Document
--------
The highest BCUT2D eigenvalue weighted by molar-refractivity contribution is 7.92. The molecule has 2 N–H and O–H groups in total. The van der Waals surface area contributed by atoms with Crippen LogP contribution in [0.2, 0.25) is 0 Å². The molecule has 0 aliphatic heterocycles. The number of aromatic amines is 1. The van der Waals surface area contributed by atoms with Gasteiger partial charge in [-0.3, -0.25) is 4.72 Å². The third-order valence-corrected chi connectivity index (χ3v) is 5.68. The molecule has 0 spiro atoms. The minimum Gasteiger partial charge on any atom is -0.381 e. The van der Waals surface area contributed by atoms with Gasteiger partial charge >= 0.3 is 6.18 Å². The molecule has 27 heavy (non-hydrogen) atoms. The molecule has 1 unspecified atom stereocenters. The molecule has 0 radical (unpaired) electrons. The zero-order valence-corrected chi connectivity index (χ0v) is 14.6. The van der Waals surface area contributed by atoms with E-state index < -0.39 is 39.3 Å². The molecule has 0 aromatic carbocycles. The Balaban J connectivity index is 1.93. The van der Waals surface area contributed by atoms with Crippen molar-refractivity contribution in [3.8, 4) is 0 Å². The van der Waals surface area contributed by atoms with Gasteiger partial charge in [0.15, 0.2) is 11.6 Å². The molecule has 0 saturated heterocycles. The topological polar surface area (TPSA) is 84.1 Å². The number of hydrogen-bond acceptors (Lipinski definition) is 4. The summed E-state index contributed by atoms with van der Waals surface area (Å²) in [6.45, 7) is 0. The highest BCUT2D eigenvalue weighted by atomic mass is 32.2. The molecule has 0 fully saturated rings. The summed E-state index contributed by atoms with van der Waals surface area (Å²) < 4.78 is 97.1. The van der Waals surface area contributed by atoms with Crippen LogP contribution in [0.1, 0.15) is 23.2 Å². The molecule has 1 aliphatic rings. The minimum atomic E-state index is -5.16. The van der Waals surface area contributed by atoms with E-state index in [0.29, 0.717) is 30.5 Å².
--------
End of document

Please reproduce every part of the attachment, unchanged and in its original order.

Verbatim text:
The highest BCUT2D eigenvalue weighted by molar-refractivity contribution is 7.92. The molecule has 2 N–H and O–H groups in total. The van der Waals surface area contributed by atoms with Crippen LogP contribution in [0.2, 0.25) is 0 Å². The molecule has 0 aliphatic heterocycles. The number of aromatic amines is 1. The van der Waals surface area contributed by atoms with Gasteiger partial charge in [-0.3, -0.25) is 4.72 Å². The third-order valence-corrected chi connectivity index (χ3v) is 5.68. The molecule has 0 spiro atoms. The minimum Gasteiger partial charge on any atom is -0.381 e. The van der Waals surface area contributed by atoms with Gasteiger partial charge >= 0.3 is 6.18 Å². The molecule has 27 heavy (non-hydrogen) atoms. The molecule has 1 unspecified atom stereocenters. The molecule has 0 radical (unpaired) electrons. The zero-order valence-corrected chi connectivity index (χ0v) is 14.6. The van der Waals surface area contributed by atoms with E-state index < -0.39 is 39.3 Å². The molecule has 0 aromatic carbocycles. The Balaban J connectivity index is 1.93. The van der Waals surface area contributed by atoms with Crippen molar-refractivity contribution in [3.8, 4) is 0 Å². The van der Waals surface area contributed by atoms with Gasteiger partial charge in [0.15, 0.2) is 11.6 Å². The molecule has 0 saturated heterocycles. The topological polar surface area (TPSA) is 84.1 Å². The number of hydrogen-bond acceptors (Lipinski definition) is 4. The summed E-state index contributed by atoms with van der Waals surface area (Å²) in [6.45, 7) is 0. The highest BCUT2D eigenvalue weighted by atomic mass is 32.2. The molecule has 0 fully saturated rings. The summed E-state index contributed by atoms with van der Waals surface area (Å²) < 4.78 is 97.1. The van der Waals surface area contributed by atoms with Crippen LogP contribution in [0.1, 0.15) is 23.2 Å². The molecule has 1 aliphatic rings. The minimum atomic E-state index is -5.16. The van der Waals surface area contributed by atoms with E-state index in [0.29, 0.717) is 30.5 Å².